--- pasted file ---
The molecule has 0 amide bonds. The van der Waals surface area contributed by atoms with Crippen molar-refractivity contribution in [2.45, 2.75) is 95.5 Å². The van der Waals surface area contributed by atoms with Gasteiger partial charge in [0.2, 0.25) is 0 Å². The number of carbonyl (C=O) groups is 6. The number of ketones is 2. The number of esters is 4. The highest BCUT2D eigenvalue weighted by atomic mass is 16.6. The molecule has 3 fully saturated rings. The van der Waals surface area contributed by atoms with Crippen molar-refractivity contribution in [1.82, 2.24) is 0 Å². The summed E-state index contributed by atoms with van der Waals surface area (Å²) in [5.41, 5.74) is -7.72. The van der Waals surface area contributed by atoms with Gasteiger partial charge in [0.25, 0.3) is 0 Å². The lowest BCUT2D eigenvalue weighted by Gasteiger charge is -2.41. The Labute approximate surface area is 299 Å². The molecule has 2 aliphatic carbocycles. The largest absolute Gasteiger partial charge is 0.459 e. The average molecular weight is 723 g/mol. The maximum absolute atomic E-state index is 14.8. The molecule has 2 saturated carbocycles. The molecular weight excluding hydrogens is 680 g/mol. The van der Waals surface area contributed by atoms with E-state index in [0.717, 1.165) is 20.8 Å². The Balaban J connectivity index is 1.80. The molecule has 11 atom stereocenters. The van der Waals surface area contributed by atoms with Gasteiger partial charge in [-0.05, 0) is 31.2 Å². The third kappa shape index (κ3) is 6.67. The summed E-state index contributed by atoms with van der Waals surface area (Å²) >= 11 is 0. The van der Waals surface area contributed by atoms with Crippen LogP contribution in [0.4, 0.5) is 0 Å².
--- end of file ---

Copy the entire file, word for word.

The molecule has 0 amide bonds. The van der Waals surface area contributed by atoms with Crippen molar-refractivity contribution in [2.45, 2.75) is 95.5 Å². The van der Waals surface area contributed by atoms with Gasteiger partial charge in [0.2, 0.25) is 0 Å². The number of carbonyl (C=O) groups is 6. The number of ketones is 2. The number of esters is 4. The highest BCUT2D eigenvalue weighted by atomic mass is 16.6. The molecule has 3 fully saturated rings. The van der Waals surface area contributed by atoms with Crippen molar-refractivity contribution in [1.82, 2.24) is 0 Å². The summed E-state index contributed by atoms with van der Waals surface area (Å²) in [5.41, 5.74) is -7.72. The van der Waals surface area contributed by atoms with Gasteiger partial charge in [0.25, 0.3) is 0 Å². The lowest BCUT2D eigenvalue weighted by Gasteiger charge is -2.41. The Labute approximate surface area is 299 Å². The molecule has 2 aliphatic carbocycles. The largest absolute Gasteiger partial charge is 0.459 e. The average molecular weight is 723 g/mol. The maximum absolute atomic E-state index is 14.8. The molecule has 2 saturated carbocycles. The molecular weight excluding hydrogens is 680 g/mol. The van der Waals surface area contributed by atoms with E-state index in [0.717, 1.165) is 20.8 Å². The Balaban J connectivity index is 1.80. The molecule has 11 atom stereocenters. The van der Waals surface area contributed by atoms with Gasteiger partial charge in [-0.05, 0) is 31.2 Å². The third kappa shape index (κ3) is 6.67. The summed E-state index contributed by atoms with van der Waals surface area (Å²) >= 11 is 0. The van der Waals surface area contributed by atoms with Crippen LogP contribution in [0.4, 0.5) is 0 Å².